Sea turtles inhabit the seas and oceans in tropical and subtropical regions of the world, including the Caribbean, the Gulf of Mexico, and the shores of Southwest Florida. The population of these ancient creatures is generally in decline, with some species being listed as vulnerable, threatened, endangered, or even critically endangered, which means they are at high risk of extinction.
Larger species of marine turtles have a lifespan of at least 80 years, but they take 20-30 years to mature and become reproductive. This is one of the reasons why the Sea Turtle Nesting Season is taken seriously in Southwest Florida.
All turtles are officially protected in Florida and Sarasota, Lee, and Collier county’s beaches are monitored for activity. Biologists look for tell-tale signs of sea turtle nesting and mark the nest or cover it with a metal screen to deter predators.
The eggs are counted and monitored and the hatching rate is recorded.
With literally thousands of turtle nests on Sarasota, Longboat Key, Siesta Key, Lid Key, Venice, Fort Myers Beach, Sanibel, Captiva, Naples, and Marco Island beaches, it is very likely that you will see a marked turtle nest when visiting during the summer months.
Species of Sea Turtles
There are seven main types of sea turtles. The first three below are the most common species in Southwest Florida:
- Leatherbacks – the largest species which can reach up to eight feet in length and weigh up to 1100 pounds
- Green Turtles – reaching four feet and 450 pounds, these turtles have a greenish layer of fat on their under body
- Loggerheads – currently in serious decline, these turtles reach four feet in length and weigh up to 440 pounds
- Hawksbills – these critically endangered turtles are hunted for their pretty shell which is used in jewelry and trinkets
- Olive Ridley Turtles – currently the most common sea turtle species, reaching 30 inches in length and 95 pounds in weight
- Kemp’s Ridley Turtles – critically endangered, these turtles are only found in the Gulf of Mexico and North Atlantic.
- Flatbacks – found only in tropical waters around Australia, their flattened shell gives these smaller turtles their name. They reach 39 inches and weigh up to 200 pounds.
Why Sea Turtles are in Danger of Extinction
Marine turtles come ashore to lay their clutch of around 100 eggs in the sand above the tideline. Raccoons, foxes, alligators, and seabirds will find the cluster of soft-shelled golf-ball-size eggs make a tasty meal.
Surveys show that only 85% of turtle eggs will develop and 10% of the hatchlings will be eaten by birds, crabs, reptiles, and mammals before they reach the water’s edge. Only 25% survive the first few days in the ocean and just 6% survive to their first birthday. It is estimated that only one in 1,000 turtle hatchlings will survive to maturity. It’s a tough world for baby turtles!
Although adult sea turtles have few predators, thanks to their size and hard protective shell, sea turtle eggs and young hatchlings are particularly vulnerable. However, poaching, loss of nesting sites to development, shrimp trawling, litter, and light pollution can all restrict turtles from breeding successfully.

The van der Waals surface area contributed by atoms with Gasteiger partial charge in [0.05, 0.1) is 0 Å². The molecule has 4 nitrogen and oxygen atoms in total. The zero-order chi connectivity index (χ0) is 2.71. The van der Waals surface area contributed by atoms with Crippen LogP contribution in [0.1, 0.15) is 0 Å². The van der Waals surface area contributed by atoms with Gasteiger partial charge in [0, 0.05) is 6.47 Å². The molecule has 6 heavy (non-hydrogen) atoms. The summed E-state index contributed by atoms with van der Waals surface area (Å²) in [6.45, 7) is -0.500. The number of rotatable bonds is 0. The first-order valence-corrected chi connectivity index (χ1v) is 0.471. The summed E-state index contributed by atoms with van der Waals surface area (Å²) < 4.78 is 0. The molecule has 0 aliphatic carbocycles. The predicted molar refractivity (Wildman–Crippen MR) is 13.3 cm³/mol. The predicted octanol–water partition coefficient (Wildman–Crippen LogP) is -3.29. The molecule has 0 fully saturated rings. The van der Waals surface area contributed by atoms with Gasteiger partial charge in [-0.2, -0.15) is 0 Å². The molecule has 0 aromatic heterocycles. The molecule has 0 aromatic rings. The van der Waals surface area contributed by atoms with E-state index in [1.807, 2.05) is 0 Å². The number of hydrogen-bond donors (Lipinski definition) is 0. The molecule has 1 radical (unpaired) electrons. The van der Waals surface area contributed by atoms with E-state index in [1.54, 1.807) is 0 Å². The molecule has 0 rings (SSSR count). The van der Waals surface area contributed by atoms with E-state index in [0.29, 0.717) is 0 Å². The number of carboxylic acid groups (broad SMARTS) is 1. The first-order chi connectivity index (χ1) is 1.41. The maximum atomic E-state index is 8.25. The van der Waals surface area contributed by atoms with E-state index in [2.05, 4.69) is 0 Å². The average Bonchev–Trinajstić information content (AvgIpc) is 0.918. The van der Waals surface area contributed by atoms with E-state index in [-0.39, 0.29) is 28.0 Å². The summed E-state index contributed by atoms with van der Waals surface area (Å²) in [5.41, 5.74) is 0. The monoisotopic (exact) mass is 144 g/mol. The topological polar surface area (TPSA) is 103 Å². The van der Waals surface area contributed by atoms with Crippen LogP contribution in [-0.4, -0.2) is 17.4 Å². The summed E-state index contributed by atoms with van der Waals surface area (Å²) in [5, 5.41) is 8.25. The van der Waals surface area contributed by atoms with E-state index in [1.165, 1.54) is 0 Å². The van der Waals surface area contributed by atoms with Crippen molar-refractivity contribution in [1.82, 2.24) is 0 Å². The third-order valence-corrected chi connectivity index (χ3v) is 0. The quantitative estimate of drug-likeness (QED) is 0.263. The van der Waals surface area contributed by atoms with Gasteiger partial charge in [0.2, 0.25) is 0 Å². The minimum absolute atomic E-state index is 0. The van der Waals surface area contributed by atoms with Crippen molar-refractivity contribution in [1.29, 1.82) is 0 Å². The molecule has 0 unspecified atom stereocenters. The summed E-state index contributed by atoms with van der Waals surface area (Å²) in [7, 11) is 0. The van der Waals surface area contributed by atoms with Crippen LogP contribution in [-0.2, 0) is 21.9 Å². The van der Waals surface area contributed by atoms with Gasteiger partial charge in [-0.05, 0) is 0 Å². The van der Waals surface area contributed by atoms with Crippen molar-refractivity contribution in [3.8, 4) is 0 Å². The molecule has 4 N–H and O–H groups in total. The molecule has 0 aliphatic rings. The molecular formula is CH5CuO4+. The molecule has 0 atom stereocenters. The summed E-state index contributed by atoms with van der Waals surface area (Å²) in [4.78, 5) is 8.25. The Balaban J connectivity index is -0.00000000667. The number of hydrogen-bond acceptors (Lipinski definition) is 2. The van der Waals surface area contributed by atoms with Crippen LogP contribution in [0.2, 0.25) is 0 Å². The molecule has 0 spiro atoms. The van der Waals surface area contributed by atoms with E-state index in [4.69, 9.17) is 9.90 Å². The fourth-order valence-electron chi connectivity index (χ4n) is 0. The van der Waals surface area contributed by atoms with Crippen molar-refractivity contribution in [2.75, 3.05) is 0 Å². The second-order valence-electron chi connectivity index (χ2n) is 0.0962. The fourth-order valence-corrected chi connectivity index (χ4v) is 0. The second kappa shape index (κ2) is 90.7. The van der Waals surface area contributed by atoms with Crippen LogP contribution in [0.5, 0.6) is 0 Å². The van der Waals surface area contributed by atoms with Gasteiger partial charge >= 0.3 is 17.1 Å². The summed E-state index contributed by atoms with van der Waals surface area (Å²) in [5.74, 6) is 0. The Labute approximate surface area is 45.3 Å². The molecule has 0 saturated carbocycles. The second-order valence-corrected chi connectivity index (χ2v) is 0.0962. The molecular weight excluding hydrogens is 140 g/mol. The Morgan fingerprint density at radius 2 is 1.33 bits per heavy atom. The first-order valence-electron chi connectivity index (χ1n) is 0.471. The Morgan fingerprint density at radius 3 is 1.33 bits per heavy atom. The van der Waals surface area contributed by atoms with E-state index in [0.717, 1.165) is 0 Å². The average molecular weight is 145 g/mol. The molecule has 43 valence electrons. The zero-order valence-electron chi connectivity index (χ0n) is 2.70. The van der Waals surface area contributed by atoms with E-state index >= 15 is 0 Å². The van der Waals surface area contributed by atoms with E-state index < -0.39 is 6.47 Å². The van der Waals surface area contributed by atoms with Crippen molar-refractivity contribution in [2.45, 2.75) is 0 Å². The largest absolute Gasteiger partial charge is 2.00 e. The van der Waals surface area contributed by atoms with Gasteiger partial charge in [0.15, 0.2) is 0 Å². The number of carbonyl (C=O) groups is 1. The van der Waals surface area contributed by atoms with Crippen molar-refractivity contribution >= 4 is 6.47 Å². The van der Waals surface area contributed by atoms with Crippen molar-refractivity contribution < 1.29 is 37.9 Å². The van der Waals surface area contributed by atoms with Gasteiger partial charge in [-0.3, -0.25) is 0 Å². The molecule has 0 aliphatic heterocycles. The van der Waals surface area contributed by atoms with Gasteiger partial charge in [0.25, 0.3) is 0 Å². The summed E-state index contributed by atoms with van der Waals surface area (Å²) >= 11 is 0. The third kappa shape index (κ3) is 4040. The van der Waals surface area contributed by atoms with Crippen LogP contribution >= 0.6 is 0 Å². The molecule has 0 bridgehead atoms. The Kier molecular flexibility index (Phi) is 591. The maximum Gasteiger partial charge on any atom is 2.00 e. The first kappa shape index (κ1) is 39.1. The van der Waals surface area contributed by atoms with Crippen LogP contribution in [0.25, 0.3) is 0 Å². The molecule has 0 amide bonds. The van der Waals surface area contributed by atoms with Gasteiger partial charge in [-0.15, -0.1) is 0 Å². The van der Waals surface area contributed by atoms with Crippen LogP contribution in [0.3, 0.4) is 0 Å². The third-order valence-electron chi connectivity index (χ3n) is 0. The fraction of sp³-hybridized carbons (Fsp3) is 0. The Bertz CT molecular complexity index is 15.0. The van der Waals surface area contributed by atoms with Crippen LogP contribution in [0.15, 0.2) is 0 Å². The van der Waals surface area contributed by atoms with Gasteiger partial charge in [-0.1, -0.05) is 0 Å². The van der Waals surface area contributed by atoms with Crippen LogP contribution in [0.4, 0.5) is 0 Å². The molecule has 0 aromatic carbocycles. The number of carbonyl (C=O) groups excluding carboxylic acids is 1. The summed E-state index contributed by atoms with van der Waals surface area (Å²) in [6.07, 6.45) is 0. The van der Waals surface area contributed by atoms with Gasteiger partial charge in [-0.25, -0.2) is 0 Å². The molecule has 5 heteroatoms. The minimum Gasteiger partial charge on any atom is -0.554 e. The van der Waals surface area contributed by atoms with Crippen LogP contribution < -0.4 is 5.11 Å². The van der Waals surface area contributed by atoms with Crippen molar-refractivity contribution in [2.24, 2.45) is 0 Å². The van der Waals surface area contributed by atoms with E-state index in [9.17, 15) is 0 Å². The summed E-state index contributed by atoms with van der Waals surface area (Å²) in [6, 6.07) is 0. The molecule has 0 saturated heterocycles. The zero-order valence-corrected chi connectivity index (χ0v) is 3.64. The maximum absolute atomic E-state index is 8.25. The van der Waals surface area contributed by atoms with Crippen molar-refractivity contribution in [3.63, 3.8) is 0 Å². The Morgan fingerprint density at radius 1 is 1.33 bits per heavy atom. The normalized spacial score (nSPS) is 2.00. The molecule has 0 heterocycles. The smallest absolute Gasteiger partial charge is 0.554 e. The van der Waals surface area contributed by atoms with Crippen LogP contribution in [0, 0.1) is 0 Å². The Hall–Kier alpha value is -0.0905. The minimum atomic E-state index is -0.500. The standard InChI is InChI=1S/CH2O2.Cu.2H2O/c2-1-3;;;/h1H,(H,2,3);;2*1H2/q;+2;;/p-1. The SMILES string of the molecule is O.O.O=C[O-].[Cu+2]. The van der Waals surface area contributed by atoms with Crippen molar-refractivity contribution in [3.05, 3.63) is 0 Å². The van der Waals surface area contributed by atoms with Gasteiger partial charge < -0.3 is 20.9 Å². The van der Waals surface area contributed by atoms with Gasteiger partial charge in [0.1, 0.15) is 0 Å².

Sea Turtle Nesting Season in Southwest Florida
Different turtle species have slightly different breeding seasons. Leatherback turtles may begin to lay their eggs as early as February. Loggerheads nest from April onwards followed by Green Turtles in May. The turtle nesting season runs until the end of October, although the peak season is late June.
Once they reach maturity, female turtles can lay eggs every 10 days or so, perhaps creating a dozen nests during the nesting season. However, after such a strenuous egg-laying season, she may rest for three to four years, building up reserves before laying eggs again.
After mating, female turtles crawl ashore, usually at night. They dig a shallow hole in the sand using their flippers. After laying their eggs, they loosely cover them with sand and return to the sea, so they never actually meet, feed, or nurture their young.
The eggs take 55-60 days to hatch. Baby turtles are born perfectly formed and able to swim. They are programmed to head for the sea, where they seek food and refuge in seaweed as they grow to maturity.
How You Can Help Encourage Sea Turtle Nesting
Sea turtles usually return to the same beach to lay their eggs each year. It’s important to protect the coastal environment from development to allow the nesting sites to be preserved. If you live near or visit a beach in Southwest Florida, keep it clear of obstacles after dark, such as deck chairs and sandcastles which may deter turtles from coming ashore. Remove trash daily as turtles often mistake plastic bags for food, which results in their death.
Artificial lighting used on roads, condos, and other developments can cause problems for sea turtles. One of the measures used on sea turtle nesting beaches in Southwest Florida is to only use red or amber LED lighting, which is invisible to turtles. Windows should have blackout blinds so light does not shine out towards the beach.
Female turtles may be deterred from nesting if there are too many bright lights nearby. New hatchlings can become disorientated by bright lights shining near the beach. If they head towards them rather than towards the ocean, they are unlikely to survive for very long.
We hope you may be lucky enough to spot one of these gentle marine creatures during your visit to Southwest Florida. If not, remember to do your part in ensuring they survive for future generations to enjoy.
Learn about Fort Myers, Sanibel, and Captiva sea turtle nests at the Sanibel-Captiva Conservation Foundation.
Learn about sea turtle nests on Sarasota area beaches at Mote Marine Laboratory and Aquarium.